- Homework 2 is out. Due back Sept 23rd, 5 pm.
- Homework 3 is out. Due back Oct 22rd, 5 pm.

Lecture | Topic | Notes | Additional references |
---|---|---|---|

Lec 1 | Overview of course. | Slides | Princeton, Lecture 1 in CMU notes. |

Lec 2 | Basics of Quantum Information. | Notes | Lec 1, 2 in UIUC notes, Lec 2 in Princeton notes, and Lec 0 in Caltech notes. |

Lec 3 | Quantum Computation and No Cloning. | Notes | Lec 3 in UIUC notes, Lec 2 in Princeton notes. |

Lec 4 | Going Beyond Classical | Notes | Lec 4 in UIUC notes, Lec 3 in Princeton notes. |

Lec 5 | Deutsch and Deutsch-Jozsa | Notes | Lec 4 and 5 in UIUC notes, Lec 4 in Princeton notes. |

Lec 6 | Simons and Bernstein-Vazirani | Notes | Lec 5 and 6 in UIUC notes, Lec 4 in Princeton notes. |

Lec 7 | Introduction to Cryptography | Slides | None |

Lec 8 | Principles of Cryptographic design | Slides | Katz-Lindell |

Lec 9 | Building Cryptography: Factoring, RSA, DLog. Build OWF, OWP, TDP | Notes | Katz-Lindell: Number Theory and Cryptographic Hardness Assumptions (Ch 9 in 3rd edition) |

Lec 10 | CDH, DDH. Key Exchange and SKE. PKE: Ind-cpa security. ElGamal Encryption. | Notes | Katz-Lindell |

Lec 11 | Random Oracle Model. RSA Encryption in ROM. | Notes | Katz-Lindell |

Lec 12 | Finishing RSA Encryption. Boolean Fourier Analysis. | Notes | For RSA: Katz-Lindell. For Boolean Fourier Analysis: Lecture 6 of CMU notes. |

Lec 13 | Grover's Algorithm. | Notes | Lecture 4 of CMU notes. |

Lec 14 | Quantum Fourier Transform over Z_N | Notes | Lecture 7 of CMU notes. |

Lec 15 | Simon's Algorithm over Z_N | Notes | Lecture 8 of CMU notes. |

Lec 16 | Shor's Algorithm | Notes | Lecture 9 of UCB notes and UCI notes. |

Lec 17 | Hidden Subgroup Problem | Notes | Lecture 10 of CMU notes. |

Lec 18 | Introduction to Lattices | Slides | UCSD notes. |

Lec 19 | Public Key Encryption from LWE | Notes | UCSD notes. |

Lec 20 | Fully Homomorphic Encryption | Notes | Section 5.1 of this paper. |

Lec 21 | Quantum Key Distribution | Notes | Ch. 17 of CWI notes. |

Lec 22 | Quantum One time Pad and Encryption | Notes | Ch. 16 and 17 of UIUC notes. |

Lec 23 | Quantum PKE and FHE | Notes | Ch. 18 and 20 of UIUC notes. |

Lec 24 | Quantum FHE | Notes | Ch. 21 and 22 of UIUC notes. |

Lec 25-28 | Student Presentations | N/A | N/A |

Date | Time | Team | Topic |
---|---|---|---|

Oct 31 | 5 -5:15 | Sumedh Ghude | Classical Attacks on RSA |

Oct 31 | 5:15 -5:30 | Siddharth Ambekar | Multivariate cryptosystems |

Oct 31 | 5:30 -5:45 | Akhil Vanukuri | Worst case to average case reduction for LWE |

Oct 31 | 5:45 -6:00 | Akshay Dharmaraj | Hardness of LWE (connection to GapSVP and SIVP) |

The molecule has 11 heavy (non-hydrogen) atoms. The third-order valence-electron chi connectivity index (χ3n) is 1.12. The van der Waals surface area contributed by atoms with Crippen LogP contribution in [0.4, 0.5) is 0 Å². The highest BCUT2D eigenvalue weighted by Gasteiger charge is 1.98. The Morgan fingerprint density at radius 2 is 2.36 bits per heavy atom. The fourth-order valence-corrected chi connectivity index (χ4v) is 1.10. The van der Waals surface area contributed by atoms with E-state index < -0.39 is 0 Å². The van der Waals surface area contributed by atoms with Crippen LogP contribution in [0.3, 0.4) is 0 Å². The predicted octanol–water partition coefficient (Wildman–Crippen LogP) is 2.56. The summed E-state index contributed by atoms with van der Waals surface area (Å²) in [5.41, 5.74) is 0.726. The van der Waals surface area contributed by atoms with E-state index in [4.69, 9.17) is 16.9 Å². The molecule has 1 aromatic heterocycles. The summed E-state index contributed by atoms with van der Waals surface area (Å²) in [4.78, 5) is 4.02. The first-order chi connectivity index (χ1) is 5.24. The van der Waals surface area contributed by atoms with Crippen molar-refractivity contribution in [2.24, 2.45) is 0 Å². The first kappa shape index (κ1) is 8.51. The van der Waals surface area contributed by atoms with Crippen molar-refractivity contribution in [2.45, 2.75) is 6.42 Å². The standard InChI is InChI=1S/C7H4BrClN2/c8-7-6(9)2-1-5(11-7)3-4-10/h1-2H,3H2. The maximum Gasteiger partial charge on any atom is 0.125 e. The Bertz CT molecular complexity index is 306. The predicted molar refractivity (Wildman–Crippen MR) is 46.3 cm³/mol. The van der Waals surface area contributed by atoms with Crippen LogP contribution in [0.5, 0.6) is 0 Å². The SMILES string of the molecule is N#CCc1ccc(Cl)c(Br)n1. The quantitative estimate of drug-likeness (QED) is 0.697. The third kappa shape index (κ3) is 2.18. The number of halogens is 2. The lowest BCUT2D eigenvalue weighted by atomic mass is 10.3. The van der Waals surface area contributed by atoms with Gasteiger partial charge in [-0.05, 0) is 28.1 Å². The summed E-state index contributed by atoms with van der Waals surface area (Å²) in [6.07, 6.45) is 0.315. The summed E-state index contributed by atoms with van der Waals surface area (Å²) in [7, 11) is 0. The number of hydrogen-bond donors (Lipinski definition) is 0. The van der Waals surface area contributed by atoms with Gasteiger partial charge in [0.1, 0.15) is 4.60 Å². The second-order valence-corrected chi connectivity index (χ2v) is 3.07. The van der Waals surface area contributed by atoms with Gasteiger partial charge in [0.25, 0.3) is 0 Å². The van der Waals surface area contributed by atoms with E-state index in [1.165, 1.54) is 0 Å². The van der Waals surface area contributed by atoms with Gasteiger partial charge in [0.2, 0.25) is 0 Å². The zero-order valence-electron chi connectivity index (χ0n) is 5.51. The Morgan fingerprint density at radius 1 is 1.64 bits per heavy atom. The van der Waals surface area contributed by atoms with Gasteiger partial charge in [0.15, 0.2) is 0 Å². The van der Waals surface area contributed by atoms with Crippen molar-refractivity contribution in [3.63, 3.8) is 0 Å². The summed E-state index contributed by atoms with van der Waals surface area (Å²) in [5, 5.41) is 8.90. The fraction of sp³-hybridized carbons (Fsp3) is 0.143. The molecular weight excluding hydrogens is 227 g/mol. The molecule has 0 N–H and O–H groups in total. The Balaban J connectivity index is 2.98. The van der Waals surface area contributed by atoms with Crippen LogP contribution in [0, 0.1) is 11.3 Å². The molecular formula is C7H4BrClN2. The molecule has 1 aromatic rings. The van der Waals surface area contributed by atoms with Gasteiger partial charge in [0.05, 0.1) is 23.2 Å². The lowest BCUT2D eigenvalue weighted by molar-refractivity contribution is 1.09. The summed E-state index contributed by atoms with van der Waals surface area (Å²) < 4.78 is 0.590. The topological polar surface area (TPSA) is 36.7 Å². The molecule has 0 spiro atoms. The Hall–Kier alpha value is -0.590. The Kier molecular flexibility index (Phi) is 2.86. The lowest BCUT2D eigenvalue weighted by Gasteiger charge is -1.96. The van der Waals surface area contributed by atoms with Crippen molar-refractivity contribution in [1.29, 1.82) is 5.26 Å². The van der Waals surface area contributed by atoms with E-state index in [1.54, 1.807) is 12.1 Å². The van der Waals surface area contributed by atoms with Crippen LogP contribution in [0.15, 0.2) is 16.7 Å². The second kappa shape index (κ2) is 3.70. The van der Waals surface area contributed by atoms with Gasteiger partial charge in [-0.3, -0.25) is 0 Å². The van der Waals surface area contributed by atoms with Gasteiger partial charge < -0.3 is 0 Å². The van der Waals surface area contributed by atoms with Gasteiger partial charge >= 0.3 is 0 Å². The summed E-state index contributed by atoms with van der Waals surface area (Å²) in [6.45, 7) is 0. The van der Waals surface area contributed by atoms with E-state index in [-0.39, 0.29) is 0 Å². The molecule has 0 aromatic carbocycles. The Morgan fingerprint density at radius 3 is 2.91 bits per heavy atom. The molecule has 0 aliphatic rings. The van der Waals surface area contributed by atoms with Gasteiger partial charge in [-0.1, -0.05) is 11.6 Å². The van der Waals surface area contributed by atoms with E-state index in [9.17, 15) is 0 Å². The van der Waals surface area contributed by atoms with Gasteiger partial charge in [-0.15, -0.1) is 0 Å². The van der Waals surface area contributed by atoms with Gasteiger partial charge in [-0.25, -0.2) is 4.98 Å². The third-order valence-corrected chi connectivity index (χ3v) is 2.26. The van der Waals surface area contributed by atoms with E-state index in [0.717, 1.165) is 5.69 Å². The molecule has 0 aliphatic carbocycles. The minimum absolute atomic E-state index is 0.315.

Oct 31 | 6:00 -6:15 | Sujay Srivastava | Quantum Money |

Nov 2 | 2-2:15 | Valliamai R, Nilesh Sharma | Superposition attacks on classical cryptosystems |

Nov 2 | 2:15-2:30 | Tarun Teja P | Implementing Lattice based encryption and digital signatures |

Nov 2 | 2:30-2:45 | Alan Joel J | Lower Bounds on Quantum Query Complexity |

Nov 2 | 2:45-3:00 | Uthirakalyani.G | Hidden Subgroup Problem on non-abelian groups |

Nov 2 | 3-3:15 | Manne Ruchitha | Quantum Oracle Interrogation |

Nov 3 | 3:30-3:45 | Shreeya Kuppili, Aadithya G.S. | Quantum Merkle Puzzle |

Nov 3 | 3:45 - 4:00 | Vishnu Vinod | Variational Quantum Algorithms |

Nov 3 | 4:00-4:15 | Chaganti K Siddhartha, Ishan Mankodi | Quantum One time programs |

Nov 3 | 4:15-4:30 | Shashank Ravi, Yash Bhagwat | Quantum Indifferentiability |

Nov 3 | 4:30-4:45 | Aditya Sadhu | Implications of Quantum Technology on Trading and Financial Markets |

Below are some topics we will discuss in class.

- Mathematical Model for Quantum Mechanics, Single and multi-qubit quantum gates and circuits
- Entanglement, No Cloning, Quantum Parallelism.
- Quantum Algorithms: Deutsch-Jozsa, Simons, Bernstein-Vazirani.
- Quantum Foruier Transform, Grover's Algorithm, Shor's Algorithm.
- Post Quantum Crypto: Introduction to lattices, codes, isogenies
- Useful Lattice Problems. Learning with Errors and Short Integer Solution problem. Connection to dihedral hidden subgroup problem.
- Basic Primitives. Post quantum public key encryption, signatures.
- Quantum Hardness of Lattice Problems.
- Key distribution: Classical and Quantum
- Random Oracles: Classical and Quantum.
- Secret and Public Key Encryption: Classical and Quantum.
- Homomorphic Encryption: Classical and Quantum.
- Quantum Money.